Inonotus obliquus conks growing on Alnus incana have remarkable anticancer properties
A study led by researchers of the Estonian University of Life Sciences demonstrated that Inonotus obliquus, a fungal growth parasitizing the Alnus species, has comparable properties to the fungus growing on Betula species.
Inonotus obliquus is the fungus known to parasitize on Betula. Inonotus obliquus grows in the Northern Hemisphere and belongs to the family of Hymenochaetaceae in the order Hymenochaetales and causes stem rot on several broadleaved tree species.
In Estonia, the fungus grows primarily on Betula pendula, Betula pubescens, Alnus incana and Alnus glutinosa. Sterile conks of I. obliquus contain bioactive compounds known to have anti-cancer effects that act against the proliferation of cells of leukemia and lung and colon adenocarcinoma, hepatocellular carcinoma of the liver, oral epidermoid carcinoma and prostate cell carcinoma.
The bioactive compounds extracted from the I. obliquus, especially betulin, betulinic acid and inotodinol, inhibit the development of cancer cells. Previous studies have concentrated on the I. obliquus on birch trees, but it is not known whether the conks parasitizing on other tree species can offer equivalent properties.
The current study is the first to determine the bioactive compounds of the I. obliquus parasitizing on alder species. The results demonstrate convincingly that conks of I. obliquus parasitizing on A. incana, which is growing well in Estonia, contain betulin, inotodiol and lanosterol to a similar extent as I. obliquus on B. pendula.
Surprisingly, the A. incana conks contained even up to 30 times more betulinic acid than the conks parasitizing on B. pendula, 474–635 µg/g and 20–132 µg/g, respectively. The conks parasitizing on gray alder contained more beta-glucans, polyphenols and flavonols compared to the conks on silver birch. However, betulinic acid, betulin and inotodiol are more important in terms of anti-cancer effect.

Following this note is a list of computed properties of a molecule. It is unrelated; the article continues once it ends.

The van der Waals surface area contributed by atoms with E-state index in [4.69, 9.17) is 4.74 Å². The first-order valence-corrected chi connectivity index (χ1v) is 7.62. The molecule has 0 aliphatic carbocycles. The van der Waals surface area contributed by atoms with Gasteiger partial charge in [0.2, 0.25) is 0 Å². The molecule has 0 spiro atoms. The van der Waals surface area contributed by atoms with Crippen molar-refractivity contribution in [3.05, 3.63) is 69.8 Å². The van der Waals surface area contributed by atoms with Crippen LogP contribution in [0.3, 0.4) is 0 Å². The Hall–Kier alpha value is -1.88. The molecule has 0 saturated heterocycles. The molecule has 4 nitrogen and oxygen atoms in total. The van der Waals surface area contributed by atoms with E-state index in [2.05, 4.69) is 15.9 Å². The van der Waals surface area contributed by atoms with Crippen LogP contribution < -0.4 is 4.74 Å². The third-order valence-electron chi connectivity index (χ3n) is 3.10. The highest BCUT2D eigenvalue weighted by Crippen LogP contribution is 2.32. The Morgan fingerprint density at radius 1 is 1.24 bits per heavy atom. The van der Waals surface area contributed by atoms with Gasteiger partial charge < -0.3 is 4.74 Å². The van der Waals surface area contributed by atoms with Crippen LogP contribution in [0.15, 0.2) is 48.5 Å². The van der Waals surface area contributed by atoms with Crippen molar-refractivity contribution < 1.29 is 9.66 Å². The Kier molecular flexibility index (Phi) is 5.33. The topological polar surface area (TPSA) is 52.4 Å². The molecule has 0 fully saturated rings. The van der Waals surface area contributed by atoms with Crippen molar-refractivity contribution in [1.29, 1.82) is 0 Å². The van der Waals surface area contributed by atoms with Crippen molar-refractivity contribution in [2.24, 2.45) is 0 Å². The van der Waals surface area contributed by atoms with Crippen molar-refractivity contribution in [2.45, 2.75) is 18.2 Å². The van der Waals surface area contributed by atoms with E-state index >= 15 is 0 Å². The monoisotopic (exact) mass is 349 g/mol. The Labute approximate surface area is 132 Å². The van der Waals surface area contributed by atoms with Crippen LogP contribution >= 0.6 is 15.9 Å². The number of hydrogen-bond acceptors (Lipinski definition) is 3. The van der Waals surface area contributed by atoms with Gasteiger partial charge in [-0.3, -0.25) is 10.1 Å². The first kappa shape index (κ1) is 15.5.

Therefore, there is no substantive difference whether I. obliquus grows on a gray alder or a silver birch. However, further research is still needed to establish the potential effect of I. obliquus conks on alder on various cancer cell lines. Preliminary research also suggests the possibility that I. obliquus may have other valuable properties, such as effects on the immune system.
So what is the importance of the research for forestry and landowners? Alder is growing well in Estonia. It would increase the still comparatively low economic value of gray alder generally considered suitable mostly for firewood by cultivating this host I. obliquus and would offer landowners, especially small landowners, an opportunity to earn.
The article is not calling for mass inoculation of trees with a pathogenic fungus. The risks and best practices for inoculating trees need to be researched before a tree inoculation campaign, and only then one can proceed to cultivation. The study shows that gray alder is not a worthless tree species, but rather an important resource that can be valued in many ways.
The research is published in Biomolecules.
More information: Rein Drenkhan et al, Comparative Analyses of Bioactive Compounds in Inonotus obliquus Conks Growing on Alnus and Betula, Biomolecules (2022). DOI: 10.3390/biom12091178
Provided by Estonian Research Council